Hardly even a chickadee stirred on that record-cold morning, but we were looking for bigger birds this year. Our guide had happened upon a heron rookery on a previous excursion, and now we set out to discover it again. The crust paved our way through a string of bogs, beaver ponds, and thickets of hazel and alder brush. The joyful, sliding tracks of otters etched designs across every surface. They must love this season, too. Finally, we skied switchbacks through the trees down into a wide basin. The weathered trunks of a ghost forest—drowned by a beaver dam, no doubt—etched gnarled silhouettes on the bluebird sky. This was it, proclaimed our guide, as we skimmed over sparkling drifts toward the other end.

We counted 21 twiggy nests perched in the tops and crooks of those contorted old trees. As hunters, great blue herons are solitary; masters of invisibility as they stand or stalk silently through the shallows. But great blue herons are gregarious nesters, and seek safety in numbers. Their raucous colonies average over one hundred nests, with four times that many eyes watching for danger.

The rookery was empty and silent today, though. The open water that surrounds the trees like a moat to protect them from mammalian predators was frozen solid, and bobcat tracks stitched lines across the drifts. It’s no accident that the herons chose a remote location with difficult access. They don’t respond well to human disturbance. By the time lakes open and the owners of these nests return, the landscape will be an almost impenetrable jungle of brush, mud, soggy bogs, and open water. Once the beaver pond thaws, we certainly wouldn’t be able to stand directly beneath the nests and gaze up—mouths open—at the Dr. Seuss-like structures above. Just for this one magical season is this particular adventure possible. It’s a lovely pause on the bigger journey that will inevitably, eventually, become spring.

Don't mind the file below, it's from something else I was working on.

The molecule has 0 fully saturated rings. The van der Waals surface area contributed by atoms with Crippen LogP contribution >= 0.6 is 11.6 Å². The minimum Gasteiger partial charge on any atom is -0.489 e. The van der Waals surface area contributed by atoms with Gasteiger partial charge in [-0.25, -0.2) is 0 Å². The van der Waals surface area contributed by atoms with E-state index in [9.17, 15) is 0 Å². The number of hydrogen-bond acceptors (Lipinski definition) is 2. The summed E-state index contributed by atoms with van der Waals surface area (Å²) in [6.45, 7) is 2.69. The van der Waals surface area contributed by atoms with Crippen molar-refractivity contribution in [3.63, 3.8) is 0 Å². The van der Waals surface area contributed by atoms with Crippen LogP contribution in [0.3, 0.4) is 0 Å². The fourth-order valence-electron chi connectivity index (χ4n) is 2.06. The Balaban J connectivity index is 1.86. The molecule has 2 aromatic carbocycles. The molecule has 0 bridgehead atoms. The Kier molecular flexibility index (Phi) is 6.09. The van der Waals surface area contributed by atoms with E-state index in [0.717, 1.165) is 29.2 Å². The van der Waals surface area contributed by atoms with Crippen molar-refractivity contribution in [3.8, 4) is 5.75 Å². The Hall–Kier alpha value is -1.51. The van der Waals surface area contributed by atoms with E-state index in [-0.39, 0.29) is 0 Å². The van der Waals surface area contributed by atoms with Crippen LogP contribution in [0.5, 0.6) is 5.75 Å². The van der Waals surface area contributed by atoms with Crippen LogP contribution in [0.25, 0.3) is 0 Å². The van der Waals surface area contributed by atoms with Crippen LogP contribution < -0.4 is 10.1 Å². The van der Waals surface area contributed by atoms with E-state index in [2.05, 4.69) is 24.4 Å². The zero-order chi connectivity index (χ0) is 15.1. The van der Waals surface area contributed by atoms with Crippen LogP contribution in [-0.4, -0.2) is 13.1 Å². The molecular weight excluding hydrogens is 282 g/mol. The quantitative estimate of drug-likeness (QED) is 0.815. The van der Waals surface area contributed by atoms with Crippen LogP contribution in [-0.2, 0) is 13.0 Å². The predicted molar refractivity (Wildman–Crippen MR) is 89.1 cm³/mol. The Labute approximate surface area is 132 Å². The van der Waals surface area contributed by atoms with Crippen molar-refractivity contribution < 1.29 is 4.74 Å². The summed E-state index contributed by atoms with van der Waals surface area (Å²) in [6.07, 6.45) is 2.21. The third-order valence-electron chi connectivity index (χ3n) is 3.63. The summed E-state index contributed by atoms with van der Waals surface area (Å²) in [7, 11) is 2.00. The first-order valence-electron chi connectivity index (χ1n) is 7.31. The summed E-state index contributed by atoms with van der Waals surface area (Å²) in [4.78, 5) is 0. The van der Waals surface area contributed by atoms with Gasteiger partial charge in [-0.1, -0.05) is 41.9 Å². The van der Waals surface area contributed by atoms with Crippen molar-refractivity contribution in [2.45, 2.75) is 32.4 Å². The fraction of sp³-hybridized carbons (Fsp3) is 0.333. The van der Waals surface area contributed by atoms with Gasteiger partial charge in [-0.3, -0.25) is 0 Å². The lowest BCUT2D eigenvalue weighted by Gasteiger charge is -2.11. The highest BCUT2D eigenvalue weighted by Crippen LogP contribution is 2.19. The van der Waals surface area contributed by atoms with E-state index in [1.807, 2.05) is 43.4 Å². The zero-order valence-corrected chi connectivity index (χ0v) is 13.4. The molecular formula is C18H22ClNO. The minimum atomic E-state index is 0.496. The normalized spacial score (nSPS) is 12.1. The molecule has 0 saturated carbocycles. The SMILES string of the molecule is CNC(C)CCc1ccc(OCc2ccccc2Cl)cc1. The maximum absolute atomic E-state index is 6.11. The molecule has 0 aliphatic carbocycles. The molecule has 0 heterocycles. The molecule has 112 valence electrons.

Special Note: Emily’s book, Natural Connections: Exploring Northwoods Nature through Science and Your Senses is here! Order your copy at

For 50 years, the Cable Natural History Museum has served to connect you to the Northwoods. Come visit us in Cable, WI! Our new exhibit: “Bee Amazed!” opens on May 1, 2018.

Friday, April 13, 2018

My Brain is Buzzing...

While white snow swirls outside my window, a cloud of yellow floats inside my head. My brain is buzzing with facts about pollen and bees, as all of my coworkers and a merry band of volunteers put the final touches on our new exhibit: Bee Amazed!

The original vision for an exhibit on bees came from one of our dedicated volunteers. She imagined a room draped in golden, honey-colored cloth, with hexagons everywhere, and an observation hive of honey bees busily buzzing away in a corner. Like most of us, she was focused on the highly visible, newsworthy, honey bee. But honey bees aren’t native to North America. Because of the value of their honey and wax, they were brought here very early in the process of European colonization. Some escaped and started living in the wild, but most of them remain under the care of humans in our backyards, small farms, and in our system of industrialized agriculture.